This review contains slight spoilers
Ahead of her, on the crest, and to the left, was some sort of a building, standing back from the road. She could see tall chimneys, murky dim in the darkness. There was no other house, no other cottage. If this was Jamaica, it stood alone in glory, foursquare to the winds. Mary gathered her cloak around her and fastened the clasp.
On the face of it, Jamaica Inn is a thriller. After the death of her mother, 23-year-old Mary Yellan moves from Helford to Cornwall in order to be with her mother’s sister, Aunt Patience, and her husband Joss Merlyn who owns a place known as Jamaica Inn. Within the first couple of pages, as the seemingly meek Mary sits in a carriage getting battered to high hell by a Wuthering-inspired Cornish storm, we learn what the catch is. Jamaica Inn carries a rancid reputation, and the landlord Joss is feared and despised by community around them for reasons no one will explain fully. As Mary arrives at the inn, she learns as soon as Joss puts her things in her dingy cell of a room that her uncle is a drunken, violently imposing bully, whilst her mother’s sister is the epitome of the battered wife, timid and tiptoeing, pandering to her husband’s needs. Without pretense, Mary is told that lawlessness is abound at Jamaica Inn, and as price for staying with her relatives, she must essentially put up, shut up, and never question why no one stays, why Joss keeps the company he does, and why sometimes wagons and carts appear under her window seemingly laden with goods.
Without giving everything away, Mary works throughout her time at Jamaica Inn to reveal the darkness that its walls harbor, and the truth behind her uncle’s dealings at Jamaica is every inch as terrible as the hints lead us to believe. Yet, for all of the evil and dark turns that the plot delivers, there’s an essence of stern practicality that hovers around this novel, the epicenter of this being the protagonist herself. Mary is forever a cool, moral head as well as our brilliant heroine who is unapologetically stubborn and passionate. She even may slip into love with the well-meaning rogue that is Jem, the brother of Joss, but with a constant and full awareness of the potential danger and folly, openly lauding herself so we don’t have to do it for her. But then perhaps her perfect workings as the protagonist reflects a wider fault of Jamaica Inn as a whole, in that all the characters seem to fit snugly into their roles of cliché and await their fates. Du Maurier’s prose is far too poetic and complex for such figures, with her writer’s hat permanently tipped to the gothic throughout, conjuring vivid yet formless imaginations. Between the characters and her words, a gap forms, which maybe one expects to be filled with the striking of the supernatural, adding to the essence of the thriller.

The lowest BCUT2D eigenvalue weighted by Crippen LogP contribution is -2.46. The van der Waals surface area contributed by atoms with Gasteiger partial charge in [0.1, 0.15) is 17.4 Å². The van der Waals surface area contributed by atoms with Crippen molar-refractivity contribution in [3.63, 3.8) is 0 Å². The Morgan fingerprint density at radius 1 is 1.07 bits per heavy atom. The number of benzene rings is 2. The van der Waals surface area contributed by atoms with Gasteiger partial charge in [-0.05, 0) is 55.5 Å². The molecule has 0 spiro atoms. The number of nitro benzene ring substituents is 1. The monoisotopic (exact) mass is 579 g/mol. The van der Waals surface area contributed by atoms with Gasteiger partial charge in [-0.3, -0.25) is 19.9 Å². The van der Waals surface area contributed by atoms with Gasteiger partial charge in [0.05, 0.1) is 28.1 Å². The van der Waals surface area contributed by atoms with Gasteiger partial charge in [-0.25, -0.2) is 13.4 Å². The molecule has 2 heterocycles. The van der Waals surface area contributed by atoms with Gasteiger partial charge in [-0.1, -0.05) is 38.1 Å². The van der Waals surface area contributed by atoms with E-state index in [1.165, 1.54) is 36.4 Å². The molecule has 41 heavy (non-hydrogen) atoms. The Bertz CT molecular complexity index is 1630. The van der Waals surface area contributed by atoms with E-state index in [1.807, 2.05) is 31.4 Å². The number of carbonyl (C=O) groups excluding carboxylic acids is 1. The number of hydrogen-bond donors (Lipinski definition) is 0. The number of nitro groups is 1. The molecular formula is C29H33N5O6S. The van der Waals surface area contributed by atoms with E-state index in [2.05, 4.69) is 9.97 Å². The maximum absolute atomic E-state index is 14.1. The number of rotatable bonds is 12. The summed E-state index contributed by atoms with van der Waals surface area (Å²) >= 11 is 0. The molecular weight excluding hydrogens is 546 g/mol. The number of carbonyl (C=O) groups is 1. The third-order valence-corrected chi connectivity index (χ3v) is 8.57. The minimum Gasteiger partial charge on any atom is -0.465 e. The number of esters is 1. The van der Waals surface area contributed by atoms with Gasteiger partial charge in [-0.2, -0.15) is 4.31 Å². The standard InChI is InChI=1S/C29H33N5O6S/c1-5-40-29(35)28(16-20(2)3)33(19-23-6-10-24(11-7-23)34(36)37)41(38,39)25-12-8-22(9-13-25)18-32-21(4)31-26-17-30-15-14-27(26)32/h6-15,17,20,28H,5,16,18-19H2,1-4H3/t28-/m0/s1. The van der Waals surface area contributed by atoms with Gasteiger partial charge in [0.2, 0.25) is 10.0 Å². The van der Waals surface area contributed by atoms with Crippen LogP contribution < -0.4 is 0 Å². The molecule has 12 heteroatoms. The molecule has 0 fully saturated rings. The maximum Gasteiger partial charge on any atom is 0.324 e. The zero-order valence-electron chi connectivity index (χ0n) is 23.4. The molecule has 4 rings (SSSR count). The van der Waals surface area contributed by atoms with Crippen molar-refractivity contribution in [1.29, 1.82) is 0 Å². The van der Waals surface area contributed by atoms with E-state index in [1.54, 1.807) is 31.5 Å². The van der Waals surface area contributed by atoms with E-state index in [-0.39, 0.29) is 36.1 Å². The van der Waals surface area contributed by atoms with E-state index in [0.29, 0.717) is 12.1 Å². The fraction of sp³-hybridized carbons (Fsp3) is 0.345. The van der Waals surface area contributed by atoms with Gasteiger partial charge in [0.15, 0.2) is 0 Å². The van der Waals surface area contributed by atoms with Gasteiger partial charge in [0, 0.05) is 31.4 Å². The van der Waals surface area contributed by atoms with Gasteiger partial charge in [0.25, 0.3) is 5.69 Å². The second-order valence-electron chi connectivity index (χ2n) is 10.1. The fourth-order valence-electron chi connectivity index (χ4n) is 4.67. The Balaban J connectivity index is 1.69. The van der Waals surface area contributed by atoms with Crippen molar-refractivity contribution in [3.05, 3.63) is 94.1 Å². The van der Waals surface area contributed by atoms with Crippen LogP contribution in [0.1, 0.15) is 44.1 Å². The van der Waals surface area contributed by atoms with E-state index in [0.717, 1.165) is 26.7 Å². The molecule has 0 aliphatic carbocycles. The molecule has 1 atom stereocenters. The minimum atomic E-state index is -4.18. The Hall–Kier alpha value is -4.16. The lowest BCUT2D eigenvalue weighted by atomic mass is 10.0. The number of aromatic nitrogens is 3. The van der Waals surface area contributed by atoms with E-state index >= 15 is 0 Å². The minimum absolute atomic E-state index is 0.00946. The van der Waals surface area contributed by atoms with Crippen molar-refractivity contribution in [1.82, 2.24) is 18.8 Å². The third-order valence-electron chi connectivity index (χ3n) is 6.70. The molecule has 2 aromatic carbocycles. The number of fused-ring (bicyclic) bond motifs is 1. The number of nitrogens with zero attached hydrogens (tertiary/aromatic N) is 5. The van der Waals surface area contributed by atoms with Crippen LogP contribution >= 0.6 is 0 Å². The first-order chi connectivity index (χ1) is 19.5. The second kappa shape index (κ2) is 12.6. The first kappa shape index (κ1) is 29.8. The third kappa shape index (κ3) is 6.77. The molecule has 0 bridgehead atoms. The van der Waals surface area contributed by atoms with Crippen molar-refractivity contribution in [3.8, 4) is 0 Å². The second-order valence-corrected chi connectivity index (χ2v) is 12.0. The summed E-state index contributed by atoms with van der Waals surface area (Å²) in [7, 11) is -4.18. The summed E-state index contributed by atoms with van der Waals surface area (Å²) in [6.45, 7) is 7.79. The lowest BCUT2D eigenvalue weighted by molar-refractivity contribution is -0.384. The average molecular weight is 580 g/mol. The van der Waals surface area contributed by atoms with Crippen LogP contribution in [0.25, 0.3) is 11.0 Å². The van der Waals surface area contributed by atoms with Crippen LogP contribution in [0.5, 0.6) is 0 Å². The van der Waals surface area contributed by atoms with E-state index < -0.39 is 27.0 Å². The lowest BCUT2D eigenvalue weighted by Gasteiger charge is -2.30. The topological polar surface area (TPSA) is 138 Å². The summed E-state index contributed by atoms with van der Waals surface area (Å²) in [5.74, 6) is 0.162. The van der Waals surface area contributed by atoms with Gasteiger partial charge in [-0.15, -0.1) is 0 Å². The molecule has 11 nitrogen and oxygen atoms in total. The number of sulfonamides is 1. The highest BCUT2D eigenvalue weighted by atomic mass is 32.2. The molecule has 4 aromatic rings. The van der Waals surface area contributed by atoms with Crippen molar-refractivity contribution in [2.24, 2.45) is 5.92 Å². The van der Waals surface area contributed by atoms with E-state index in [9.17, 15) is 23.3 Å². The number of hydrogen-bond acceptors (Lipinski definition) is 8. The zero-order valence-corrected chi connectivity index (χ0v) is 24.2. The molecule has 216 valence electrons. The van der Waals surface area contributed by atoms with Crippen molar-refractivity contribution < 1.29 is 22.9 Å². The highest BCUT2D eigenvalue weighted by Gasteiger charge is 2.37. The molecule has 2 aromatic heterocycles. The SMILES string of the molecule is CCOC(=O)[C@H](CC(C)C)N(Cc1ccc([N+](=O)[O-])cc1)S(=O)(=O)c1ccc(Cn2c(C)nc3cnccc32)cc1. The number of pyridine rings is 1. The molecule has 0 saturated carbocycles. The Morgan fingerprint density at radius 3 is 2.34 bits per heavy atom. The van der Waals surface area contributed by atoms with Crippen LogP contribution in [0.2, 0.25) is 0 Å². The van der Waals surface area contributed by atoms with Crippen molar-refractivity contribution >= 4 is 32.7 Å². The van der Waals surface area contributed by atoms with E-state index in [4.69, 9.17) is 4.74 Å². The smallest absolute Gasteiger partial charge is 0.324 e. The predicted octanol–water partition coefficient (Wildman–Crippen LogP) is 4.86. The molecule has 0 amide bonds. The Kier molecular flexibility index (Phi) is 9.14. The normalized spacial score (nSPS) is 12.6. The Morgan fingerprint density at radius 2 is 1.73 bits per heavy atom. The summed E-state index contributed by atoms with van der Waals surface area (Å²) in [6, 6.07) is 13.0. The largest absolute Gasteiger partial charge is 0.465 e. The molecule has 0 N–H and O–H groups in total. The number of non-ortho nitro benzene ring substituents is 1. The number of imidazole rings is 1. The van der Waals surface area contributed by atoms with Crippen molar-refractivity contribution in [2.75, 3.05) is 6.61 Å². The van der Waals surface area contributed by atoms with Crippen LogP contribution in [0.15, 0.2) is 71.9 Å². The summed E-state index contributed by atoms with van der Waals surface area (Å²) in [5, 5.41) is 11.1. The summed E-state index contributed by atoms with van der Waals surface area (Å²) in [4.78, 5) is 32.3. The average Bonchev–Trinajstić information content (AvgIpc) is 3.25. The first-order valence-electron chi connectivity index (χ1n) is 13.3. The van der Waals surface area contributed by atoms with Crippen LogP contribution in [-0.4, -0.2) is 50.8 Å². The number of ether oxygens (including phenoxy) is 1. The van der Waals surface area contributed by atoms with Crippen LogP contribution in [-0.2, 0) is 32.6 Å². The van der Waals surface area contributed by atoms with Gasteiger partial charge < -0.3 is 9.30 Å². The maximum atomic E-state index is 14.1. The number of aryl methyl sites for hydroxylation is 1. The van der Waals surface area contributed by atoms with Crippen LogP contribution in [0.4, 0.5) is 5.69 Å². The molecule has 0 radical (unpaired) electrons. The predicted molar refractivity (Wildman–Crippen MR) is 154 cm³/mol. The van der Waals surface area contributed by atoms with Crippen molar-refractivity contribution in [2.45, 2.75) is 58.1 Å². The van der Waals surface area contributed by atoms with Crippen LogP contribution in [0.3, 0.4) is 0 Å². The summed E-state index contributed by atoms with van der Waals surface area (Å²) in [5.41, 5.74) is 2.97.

Only, there is no supernatural element to this novel, only the sins of men, and the wills of one thoughtful heroine. Whilst it is refreshing to find a thriller that wishes to do away with thrills and pent up emotion, the fact that Du Maurier also seems determined to hang you up with her way with wonders leaves the mind to wonder if a little too much has been taken away, leaving the story to flounder and make us believe that there is going to be more then there actually is. Nevertheless, Jamaica Inn is deeply enjoyable, and smooth to read. The descriptions of a desolate, unlawful world pricking deep into the imagination, and possibly driving it to go beyond the events of the novel itself.